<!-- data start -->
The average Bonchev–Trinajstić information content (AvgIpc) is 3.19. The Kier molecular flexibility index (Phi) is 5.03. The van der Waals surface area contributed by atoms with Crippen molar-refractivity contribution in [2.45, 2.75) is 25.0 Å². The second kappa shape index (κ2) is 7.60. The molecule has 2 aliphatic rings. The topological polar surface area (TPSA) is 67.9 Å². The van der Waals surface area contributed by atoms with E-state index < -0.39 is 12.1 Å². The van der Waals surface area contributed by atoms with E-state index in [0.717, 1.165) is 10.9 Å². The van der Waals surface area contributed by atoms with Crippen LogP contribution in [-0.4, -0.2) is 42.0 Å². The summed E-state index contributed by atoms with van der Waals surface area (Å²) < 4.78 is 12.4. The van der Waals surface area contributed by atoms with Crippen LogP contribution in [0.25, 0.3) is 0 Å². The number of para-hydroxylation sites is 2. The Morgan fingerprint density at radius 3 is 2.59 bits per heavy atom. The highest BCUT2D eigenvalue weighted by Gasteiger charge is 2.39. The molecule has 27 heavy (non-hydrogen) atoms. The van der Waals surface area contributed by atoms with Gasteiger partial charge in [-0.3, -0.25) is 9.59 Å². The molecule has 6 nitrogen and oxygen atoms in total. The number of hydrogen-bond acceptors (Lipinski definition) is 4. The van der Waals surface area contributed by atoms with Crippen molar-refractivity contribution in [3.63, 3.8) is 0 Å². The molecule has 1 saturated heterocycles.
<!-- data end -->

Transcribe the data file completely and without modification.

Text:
The average Bonchev–Trinajstić information content (AvgIpc) is 3.19. The Kier molecular flexibility index (Phi) is 5.03. The van der Waals surface area contributed by atoms with Crippen molar-refractivity contribution in [2.45, 2.75) is 25.0 Å². The second kappa shape index (κ2) is 7.60. The molecule has 2 aliphatic rings. The topological polar surface area (TPSA) is 67.9 Å². The van der Waals surface area contributed by atoms with E-state index < -0.39 is 12.1 Å². The van der Waals surface area contributed by atoms with E-state index in [0.717, 1.165) is 10.9 Å². The van der Waals surface area contributed by atoms with Crippen LogP contribution in [-0.4, -0.2) is 42.0 Å². The summed E-state index contributed by atoms with van der Waals surface area (Å²) < 4.78 is 12.4. The van der Waals surface area contributed by atoms with Crippen LogP contribution in [0.25, 0.3) is 0 Å². The number of para-hydroxylation sites is 2. The Morgan fingerprint density at radius 3 is 2.59 bits per heavy atom. The highest BCUT2D eigenvalue weighted by Gasteiger charge is 2.39. The molecule has 27 heavy (non-hydrogen) atoms. The van der Waals surface area contributed by atoms with Gasteiger partial charge in [-0.3, -0.25) is 9.59 Å². The molecule has 6 nitrogen and oxygen atoms in total. The number of hydrogen-bond acceptors (Lipinski definition) is 4. The van der Waals surface area contributed by atoms with Crippen molar-refractivity contribution in [3.63, 3.8) is 0 Å². The molecule has 1 saturated heterocycles.